Biofuels Boom Could Fuel Rainforest Destruction, Researcher Warns

Farmers across the tropics might raze forests to plant biofuel crops, according to new research by Holly Gibbs, a postdoctoral researcher at Stanford’s Woods Institute for the Environment.

“If we run our cars on biofuels produced in the tropics, chances will be good that we are effectively burning rainforests in our gas tanks,” she warned.

Policies favoring biofuel crop production may inadvertently contribute to, not slow, the process of climate change, Gibbs said. Such an environmental disaster could be “just around the corner without more thoughtful energy policies that consider potential ripple effects on tropical forests,” she added.

Gibbs’ predictions are based on her new study, in which she analyzed detailed satellite images collected between 1980 and 2000. The study is the first to do such a detailed characterization of the pathways of agricultural expansion throughout the entire tropical region. Gibbs hopes that this new knowledge will contribute to making prudent decisions about future biofuel policies and subsidies.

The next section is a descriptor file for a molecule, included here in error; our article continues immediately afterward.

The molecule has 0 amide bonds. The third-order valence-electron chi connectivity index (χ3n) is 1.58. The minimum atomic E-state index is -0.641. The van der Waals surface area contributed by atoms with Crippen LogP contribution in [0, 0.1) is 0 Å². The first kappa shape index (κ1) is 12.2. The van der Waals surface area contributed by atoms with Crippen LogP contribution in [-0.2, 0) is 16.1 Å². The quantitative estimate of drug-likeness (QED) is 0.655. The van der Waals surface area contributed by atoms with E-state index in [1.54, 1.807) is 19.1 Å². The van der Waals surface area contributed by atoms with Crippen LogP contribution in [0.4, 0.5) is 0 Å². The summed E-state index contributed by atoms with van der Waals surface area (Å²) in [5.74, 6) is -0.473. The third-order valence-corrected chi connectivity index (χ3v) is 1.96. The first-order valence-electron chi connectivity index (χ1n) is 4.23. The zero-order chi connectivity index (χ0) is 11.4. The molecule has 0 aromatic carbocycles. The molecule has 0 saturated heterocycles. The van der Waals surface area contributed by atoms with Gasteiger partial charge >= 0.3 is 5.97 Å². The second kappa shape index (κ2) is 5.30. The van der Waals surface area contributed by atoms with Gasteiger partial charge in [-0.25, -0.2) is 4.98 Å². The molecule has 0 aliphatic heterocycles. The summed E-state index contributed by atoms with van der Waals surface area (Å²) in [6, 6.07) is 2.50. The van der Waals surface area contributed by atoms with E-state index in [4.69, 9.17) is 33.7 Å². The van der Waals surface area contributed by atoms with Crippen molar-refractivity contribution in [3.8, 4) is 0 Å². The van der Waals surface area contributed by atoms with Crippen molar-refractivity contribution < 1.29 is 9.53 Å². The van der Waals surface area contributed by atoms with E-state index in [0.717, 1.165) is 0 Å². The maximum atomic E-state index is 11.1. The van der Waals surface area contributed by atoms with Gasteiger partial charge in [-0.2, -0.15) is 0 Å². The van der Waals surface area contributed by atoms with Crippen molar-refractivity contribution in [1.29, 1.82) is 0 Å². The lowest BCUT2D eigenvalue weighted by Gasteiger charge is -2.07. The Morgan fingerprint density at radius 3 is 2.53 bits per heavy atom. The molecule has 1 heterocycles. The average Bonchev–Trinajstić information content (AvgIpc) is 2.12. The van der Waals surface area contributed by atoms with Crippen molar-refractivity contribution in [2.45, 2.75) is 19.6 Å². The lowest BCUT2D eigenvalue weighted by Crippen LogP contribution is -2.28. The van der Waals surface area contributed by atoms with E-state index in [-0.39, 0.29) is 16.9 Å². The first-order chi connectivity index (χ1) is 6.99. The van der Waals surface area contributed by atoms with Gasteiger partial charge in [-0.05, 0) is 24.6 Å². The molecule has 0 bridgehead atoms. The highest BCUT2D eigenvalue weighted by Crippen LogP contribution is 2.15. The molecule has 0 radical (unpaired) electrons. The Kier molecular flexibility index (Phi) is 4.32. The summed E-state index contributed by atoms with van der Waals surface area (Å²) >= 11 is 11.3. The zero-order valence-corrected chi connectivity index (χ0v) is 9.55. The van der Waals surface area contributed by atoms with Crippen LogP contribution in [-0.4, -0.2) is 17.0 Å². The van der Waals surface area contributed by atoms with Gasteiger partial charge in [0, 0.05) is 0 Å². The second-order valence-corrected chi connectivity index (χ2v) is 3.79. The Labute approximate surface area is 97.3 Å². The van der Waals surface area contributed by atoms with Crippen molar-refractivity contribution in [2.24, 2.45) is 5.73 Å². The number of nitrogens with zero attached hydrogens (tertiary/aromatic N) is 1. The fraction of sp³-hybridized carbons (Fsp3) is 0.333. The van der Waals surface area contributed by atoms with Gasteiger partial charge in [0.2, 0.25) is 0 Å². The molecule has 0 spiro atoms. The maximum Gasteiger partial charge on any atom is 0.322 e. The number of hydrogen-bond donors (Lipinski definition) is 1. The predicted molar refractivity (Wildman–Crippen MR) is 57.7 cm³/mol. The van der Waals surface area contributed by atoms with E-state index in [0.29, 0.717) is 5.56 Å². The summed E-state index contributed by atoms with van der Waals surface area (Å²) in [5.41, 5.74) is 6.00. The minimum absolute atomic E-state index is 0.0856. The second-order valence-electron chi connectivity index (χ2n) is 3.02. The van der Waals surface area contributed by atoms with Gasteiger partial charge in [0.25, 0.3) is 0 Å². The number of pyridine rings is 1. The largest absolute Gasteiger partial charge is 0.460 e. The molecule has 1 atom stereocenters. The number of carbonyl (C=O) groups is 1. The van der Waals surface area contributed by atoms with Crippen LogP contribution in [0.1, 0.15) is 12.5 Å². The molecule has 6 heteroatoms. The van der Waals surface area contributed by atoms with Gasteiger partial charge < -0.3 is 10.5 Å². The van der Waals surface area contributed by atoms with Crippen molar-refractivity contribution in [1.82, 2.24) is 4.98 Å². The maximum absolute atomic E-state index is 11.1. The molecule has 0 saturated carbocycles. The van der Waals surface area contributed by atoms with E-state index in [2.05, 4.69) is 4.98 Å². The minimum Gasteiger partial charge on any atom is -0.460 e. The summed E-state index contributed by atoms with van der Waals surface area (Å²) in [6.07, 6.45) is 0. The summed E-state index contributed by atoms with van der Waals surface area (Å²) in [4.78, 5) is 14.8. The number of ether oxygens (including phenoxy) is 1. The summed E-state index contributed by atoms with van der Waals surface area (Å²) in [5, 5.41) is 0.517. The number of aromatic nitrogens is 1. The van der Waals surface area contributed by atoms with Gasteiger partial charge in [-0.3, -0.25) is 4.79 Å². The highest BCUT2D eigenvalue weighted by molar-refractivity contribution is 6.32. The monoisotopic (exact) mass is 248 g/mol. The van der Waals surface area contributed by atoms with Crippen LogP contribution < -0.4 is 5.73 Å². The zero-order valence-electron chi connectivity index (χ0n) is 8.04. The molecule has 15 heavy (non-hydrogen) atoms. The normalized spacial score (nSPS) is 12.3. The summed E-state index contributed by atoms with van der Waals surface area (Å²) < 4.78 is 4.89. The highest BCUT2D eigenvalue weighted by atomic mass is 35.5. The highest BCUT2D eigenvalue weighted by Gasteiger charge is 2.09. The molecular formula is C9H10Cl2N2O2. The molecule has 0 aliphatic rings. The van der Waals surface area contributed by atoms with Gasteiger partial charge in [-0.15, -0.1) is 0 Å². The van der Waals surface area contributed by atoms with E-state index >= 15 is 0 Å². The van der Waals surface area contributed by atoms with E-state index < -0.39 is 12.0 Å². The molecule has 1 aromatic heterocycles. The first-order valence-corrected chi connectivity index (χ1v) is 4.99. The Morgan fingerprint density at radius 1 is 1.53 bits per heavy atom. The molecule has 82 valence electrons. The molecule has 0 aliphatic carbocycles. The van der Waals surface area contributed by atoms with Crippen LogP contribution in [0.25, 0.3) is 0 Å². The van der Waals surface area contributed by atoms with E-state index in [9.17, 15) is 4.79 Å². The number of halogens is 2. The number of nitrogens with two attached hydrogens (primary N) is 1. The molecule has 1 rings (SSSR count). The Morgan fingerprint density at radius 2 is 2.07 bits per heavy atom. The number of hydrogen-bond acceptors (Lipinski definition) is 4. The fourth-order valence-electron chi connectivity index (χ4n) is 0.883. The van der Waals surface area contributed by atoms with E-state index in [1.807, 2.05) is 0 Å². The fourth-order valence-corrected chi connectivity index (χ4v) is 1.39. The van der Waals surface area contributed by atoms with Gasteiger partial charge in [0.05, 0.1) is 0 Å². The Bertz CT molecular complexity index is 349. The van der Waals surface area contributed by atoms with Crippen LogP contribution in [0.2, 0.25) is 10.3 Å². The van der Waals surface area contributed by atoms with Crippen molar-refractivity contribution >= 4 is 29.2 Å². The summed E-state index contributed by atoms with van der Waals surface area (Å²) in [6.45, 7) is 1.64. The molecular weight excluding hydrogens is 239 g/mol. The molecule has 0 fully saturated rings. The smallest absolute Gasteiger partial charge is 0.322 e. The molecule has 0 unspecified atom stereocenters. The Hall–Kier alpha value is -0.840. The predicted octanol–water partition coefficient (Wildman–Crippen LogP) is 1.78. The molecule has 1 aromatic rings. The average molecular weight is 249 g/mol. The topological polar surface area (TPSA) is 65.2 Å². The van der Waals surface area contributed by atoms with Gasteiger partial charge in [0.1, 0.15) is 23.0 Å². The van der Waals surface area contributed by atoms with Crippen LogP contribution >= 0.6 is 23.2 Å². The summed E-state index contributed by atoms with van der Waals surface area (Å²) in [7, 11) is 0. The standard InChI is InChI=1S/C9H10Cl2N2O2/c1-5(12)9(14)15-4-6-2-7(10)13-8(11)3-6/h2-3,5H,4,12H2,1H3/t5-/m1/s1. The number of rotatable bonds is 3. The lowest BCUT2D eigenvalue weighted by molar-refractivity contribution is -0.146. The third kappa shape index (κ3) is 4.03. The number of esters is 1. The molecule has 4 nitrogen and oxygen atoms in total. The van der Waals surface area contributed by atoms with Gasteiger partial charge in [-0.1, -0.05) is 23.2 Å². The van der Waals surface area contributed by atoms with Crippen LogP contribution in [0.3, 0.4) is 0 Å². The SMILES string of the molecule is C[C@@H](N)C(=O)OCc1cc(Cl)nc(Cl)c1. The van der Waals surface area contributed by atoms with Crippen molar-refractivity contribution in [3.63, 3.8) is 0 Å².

Gibbs presented her findings in Chicago on Feb. 14, during a symposium at the annual meeting of the American Association for the Advancement of Science. The symposium was titled “Biofuels, Tropical Deforestation, and Climate Policy: Key Challenges and Opportunities.”

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